Frame Relay standards
The Frame Relay Forum has been instrumental in developing implementation agreements between its members to drive forward the early adoption of the Frame Relay protocol. To enable successful operation with both private and public Frame Relay networks, routers must conform to all the core standards of the Frame Relay protocol. These standards define the structure of the LAPD frame used by the Frame Relay protocol and are a basis for the addressing structure between the router and the network. In addition, the router requires information about the virtual connections provisioned by the Frame Relay service. This is achieved by signaling the User to Network Interface (UNI). All the major standards bodies have implementations for the UNI standard

1. CCITT I.233.1 [ Replaces I.122 ] ( T1.606 )
Frame Mode Bearer Services--Architectural Framework
2. CCITT Q.922 (ANSI T1.618) ISDN Data link Layer Specification for Frame Mode Bearer Services--Core Aspects of Frame Protocol
3. CCITT Q.933 (T1.617) ISDN Frame Mode Bearer Services Signaling Description--Signaling Specification for FRBS

How does Frame Relay work?
Similar to X.25, Frame Relay uses the concept of Virtual Circuits (VCs) to provide maximum bandwidth utilization and connectivity flexibility. A physical Frame Relay port can have multiple Virtual Circuits, each connecting to a different destination port. Unlike TDM (Time Division Multiplexing), where each application is assigned its own channel, such that idle bandwidth cannot be used, Virtual Circuits belonging to the same physical port can share all the available bandwidth so that applications can borrow from the unused idle bandwidth for a short duration to accommodate traffic burst.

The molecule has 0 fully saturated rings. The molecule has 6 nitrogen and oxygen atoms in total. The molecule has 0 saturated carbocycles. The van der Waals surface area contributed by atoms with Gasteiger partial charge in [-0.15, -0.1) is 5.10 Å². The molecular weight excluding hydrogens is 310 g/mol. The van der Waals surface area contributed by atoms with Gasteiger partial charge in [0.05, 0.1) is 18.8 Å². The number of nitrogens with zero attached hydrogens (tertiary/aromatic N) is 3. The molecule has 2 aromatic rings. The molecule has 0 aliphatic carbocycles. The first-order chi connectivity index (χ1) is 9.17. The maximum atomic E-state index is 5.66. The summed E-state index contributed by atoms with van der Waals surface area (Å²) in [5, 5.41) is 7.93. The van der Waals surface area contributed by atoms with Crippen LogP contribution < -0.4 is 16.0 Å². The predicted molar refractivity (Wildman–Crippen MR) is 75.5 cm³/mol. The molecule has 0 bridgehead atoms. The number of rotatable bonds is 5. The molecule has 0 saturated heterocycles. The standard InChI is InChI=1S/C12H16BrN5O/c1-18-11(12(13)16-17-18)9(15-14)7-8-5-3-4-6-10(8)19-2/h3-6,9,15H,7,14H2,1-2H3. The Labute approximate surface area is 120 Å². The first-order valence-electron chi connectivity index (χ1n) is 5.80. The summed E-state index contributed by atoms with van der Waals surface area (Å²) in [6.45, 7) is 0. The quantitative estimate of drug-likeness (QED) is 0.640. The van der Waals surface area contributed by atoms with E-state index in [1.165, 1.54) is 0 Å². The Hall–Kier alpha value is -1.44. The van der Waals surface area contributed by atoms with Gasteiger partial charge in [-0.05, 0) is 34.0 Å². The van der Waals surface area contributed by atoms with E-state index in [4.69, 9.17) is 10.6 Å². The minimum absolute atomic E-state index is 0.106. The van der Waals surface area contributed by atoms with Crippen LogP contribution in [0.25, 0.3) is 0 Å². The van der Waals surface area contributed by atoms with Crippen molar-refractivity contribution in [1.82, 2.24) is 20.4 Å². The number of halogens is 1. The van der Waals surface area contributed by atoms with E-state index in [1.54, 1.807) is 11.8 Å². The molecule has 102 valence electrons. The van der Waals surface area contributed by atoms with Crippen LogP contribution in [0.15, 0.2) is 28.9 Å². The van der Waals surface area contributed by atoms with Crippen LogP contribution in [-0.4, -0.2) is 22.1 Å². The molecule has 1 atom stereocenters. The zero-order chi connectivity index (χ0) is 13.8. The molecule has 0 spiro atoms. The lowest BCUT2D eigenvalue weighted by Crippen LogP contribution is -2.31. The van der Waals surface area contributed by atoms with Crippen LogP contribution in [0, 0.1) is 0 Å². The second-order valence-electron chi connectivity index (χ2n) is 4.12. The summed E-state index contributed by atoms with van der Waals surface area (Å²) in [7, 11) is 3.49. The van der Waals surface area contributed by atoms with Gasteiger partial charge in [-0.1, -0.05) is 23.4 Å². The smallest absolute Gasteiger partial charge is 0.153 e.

To further optimize efficiency, Frame Relay takes advantage of the improvements in quality of digital transmission facility by using only the bottom two OSI (Open Systems Interconnection) protocol layers, rather than three as in the case of the X.25 protocol. (OSI is the international standard that defines an open systems connection by standardizing the interface for each layer; this assures the compatibility of multi-vendor hardware and software systems). By restricting its use to Layers 1 and 2, Frame Relay performs error detection only, whereas X.25 performs both error detection and retransmission. Frame Relay leaves retransmission up to the intelligent devices at each end of the network.

In the event of errors, Fame Relay simply drops bad frames to reduce overhead and enable greater throughput. Congestion is handled through vendor implementation of the congestion management techniques described in the Frame Relay standards. Standards-compliant congestion management means that, even during congestion, each end user device has guaranteed access to a defined amount of bandwidth.

Frame Relay also provides tremendous flexibility in terms of the types of devices that can be connected to the network. Because it is protocol transparent above Layer 2, the data link layer, most types of traffic can ride over a Fame Relay network without realizing that Fame Relay is being used. Because it is an access technique, Frame Relay is concerned only with the network interface; protocols determine the transfer of information on and off the WAN.

Virtual Circuits